Put another way, ONE out of every 136 taxpayers pays $350 of every $1,000 the IRS collects.
The national media rarely ask Democrats what share of income tax paid would be “fair.” But whenever Democrats and their supporters have been asked their answer has always been the same: MORE!
What do the IRS statistics tell us about these highest income earners? How do they earn their wealth? As the chart below shows, most of them – 89% – are business owners.
These businesses are organized – in IRS speak – as “pass through entities.” They are sole proprietorships, S-Corporations, LLCs and partnerships and do not submit business tax returns like large corporations. Instead all business revenue, expenses and profits “pass through” to the owners’ personal tax returns. According to census data 55% of all business employment is in pass-through companies.
Typically, these owners keep a portion of profits for personal/family consumption and leave a portion in the business to reinvest in improvements, upgrades and expansions or to pay down debt. But both portions – all income – is combined and reported as a lump sum, on a single tax return which does not differentiate.
Most of these 951,000 high income taxpayers are the owners of of the “middle market” businesses that create nearly all the new jobs in America.
Middle market is generally defined as a business with annual gross sales in the millions. They’re bigger than “small businesses” with less than $1 million in sales and – typically – a dozen or fewer employees, but smaller than “big business,” the huge corporations with annual sales in the billions and thousands of employees. One survey found that middle market businesses average 367 employees each.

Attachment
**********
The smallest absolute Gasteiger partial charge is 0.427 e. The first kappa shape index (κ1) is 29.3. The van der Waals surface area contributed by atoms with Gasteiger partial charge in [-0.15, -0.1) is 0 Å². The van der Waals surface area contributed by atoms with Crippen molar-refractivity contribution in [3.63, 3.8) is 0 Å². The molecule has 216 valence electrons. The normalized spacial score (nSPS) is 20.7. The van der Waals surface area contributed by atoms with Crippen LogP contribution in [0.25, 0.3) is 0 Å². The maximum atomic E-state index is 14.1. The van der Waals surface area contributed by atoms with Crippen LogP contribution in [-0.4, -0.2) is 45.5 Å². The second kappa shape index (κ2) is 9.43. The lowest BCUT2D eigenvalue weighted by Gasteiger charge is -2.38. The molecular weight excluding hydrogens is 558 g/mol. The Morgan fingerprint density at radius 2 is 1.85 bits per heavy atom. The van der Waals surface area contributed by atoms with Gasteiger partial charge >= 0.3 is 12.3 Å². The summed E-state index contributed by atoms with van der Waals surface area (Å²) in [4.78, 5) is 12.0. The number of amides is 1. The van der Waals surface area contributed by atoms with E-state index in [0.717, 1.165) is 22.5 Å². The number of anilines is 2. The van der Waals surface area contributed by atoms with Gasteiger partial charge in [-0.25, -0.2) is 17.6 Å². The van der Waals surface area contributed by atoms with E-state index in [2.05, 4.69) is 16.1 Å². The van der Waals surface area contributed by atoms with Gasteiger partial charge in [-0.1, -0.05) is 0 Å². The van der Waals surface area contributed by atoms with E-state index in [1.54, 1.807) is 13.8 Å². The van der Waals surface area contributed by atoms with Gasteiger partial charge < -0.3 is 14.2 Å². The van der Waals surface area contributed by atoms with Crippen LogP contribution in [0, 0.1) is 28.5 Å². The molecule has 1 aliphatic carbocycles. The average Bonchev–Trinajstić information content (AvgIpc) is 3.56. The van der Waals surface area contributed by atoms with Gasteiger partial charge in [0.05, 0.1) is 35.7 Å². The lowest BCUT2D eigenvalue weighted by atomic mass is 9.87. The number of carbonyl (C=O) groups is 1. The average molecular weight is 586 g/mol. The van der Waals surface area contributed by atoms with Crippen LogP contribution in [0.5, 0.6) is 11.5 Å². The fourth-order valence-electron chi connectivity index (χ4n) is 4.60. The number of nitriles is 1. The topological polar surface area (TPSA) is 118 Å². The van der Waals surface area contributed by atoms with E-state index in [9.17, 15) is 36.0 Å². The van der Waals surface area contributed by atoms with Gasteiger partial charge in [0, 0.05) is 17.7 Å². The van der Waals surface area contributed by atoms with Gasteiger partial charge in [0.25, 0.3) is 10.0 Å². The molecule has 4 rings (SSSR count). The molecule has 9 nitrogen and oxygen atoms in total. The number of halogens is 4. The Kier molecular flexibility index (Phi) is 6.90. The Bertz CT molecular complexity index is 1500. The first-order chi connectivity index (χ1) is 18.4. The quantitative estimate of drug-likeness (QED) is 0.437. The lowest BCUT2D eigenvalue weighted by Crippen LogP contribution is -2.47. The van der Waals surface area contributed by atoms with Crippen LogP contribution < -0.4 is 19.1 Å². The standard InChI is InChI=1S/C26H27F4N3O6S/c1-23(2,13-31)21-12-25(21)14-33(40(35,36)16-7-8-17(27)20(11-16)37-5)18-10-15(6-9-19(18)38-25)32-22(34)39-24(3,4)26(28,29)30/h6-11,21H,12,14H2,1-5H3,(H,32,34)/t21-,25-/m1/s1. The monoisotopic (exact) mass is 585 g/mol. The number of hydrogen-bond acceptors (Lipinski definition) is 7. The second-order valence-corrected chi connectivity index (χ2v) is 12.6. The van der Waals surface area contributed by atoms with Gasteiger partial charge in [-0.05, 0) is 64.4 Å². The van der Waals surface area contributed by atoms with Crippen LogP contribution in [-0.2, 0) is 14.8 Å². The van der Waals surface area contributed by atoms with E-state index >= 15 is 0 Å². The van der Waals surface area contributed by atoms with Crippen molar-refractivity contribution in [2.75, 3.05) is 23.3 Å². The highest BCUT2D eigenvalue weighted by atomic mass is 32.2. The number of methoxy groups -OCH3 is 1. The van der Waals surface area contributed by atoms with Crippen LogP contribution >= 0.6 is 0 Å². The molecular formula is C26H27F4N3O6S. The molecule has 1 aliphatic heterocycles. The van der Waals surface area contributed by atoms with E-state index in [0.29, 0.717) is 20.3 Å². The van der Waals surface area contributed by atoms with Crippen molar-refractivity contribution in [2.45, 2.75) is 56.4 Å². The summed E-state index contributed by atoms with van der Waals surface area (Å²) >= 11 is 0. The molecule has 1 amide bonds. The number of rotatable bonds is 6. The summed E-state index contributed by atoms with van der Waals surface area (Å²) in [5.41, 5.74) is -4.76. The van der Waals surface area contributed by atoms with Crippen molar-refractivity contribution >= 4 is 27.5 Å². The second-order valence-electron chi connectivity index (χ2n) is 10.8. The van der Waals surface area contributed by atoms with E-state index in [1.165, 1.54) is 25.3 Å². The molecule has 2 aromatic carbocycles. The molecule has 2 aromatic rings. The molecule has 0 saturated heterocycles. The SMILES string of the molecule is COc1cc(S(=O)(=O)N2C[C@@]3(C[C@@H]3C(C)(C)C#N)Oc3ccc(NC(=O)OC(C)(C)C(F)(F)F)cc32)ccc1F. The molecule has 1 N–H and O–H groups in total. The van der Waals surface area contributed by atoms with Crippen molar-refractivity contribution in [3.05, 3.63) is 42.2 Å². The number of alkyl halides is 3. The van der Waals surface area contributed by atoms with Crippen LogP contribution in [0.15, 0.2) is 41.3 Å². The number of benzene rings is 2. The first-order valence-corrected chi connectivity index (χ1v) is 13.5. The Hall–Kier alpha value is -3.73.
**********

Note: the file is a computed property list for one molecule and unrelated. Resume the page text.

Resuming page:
Should the rest of us, the 99% who earn less than $500,000, be for or against taxing away more of the profits of these businesses? Is there a downside that Democrats’ emotionally charged campaign slogans don’t disclose as they encourage us to resent these business owner taxpayers?
These high income business builders don’t react to tax hikes by moving their families into smaller homes or buying cheaper cuts of beef. When government shrinks their after-tax income they react with shrinking investments in the start-ups and expansions that generate new jobs and raise the demand for employees which results in higher wages. This is why Mrs. Clinton’s call for targeting these specific business owners for higher taxes directly contradicts her promises to create jobs.
In a rational world the government would set lower, not higher tax rates on these entrepreneurs and investors, to benefit the middle class. This is exactly what Donald Trump has proposed.
Nothing the government could do would juice the economy and increase the demand for employees more rapidly than Donald Trump’s proposal to tax business income at no more than 15%. The share of income tax paid by the top one percent would likely decline slightly. But so what? We have a simple choice: tax increases designed to raise the SHARE of taxes paid by business owners, or tax cuts to free them to create jobs – which also creates tax payers – and to raise wages and spread prosperity?
In our next post we’ll look at the actual results of the most recent tax hikes on “the one percent.”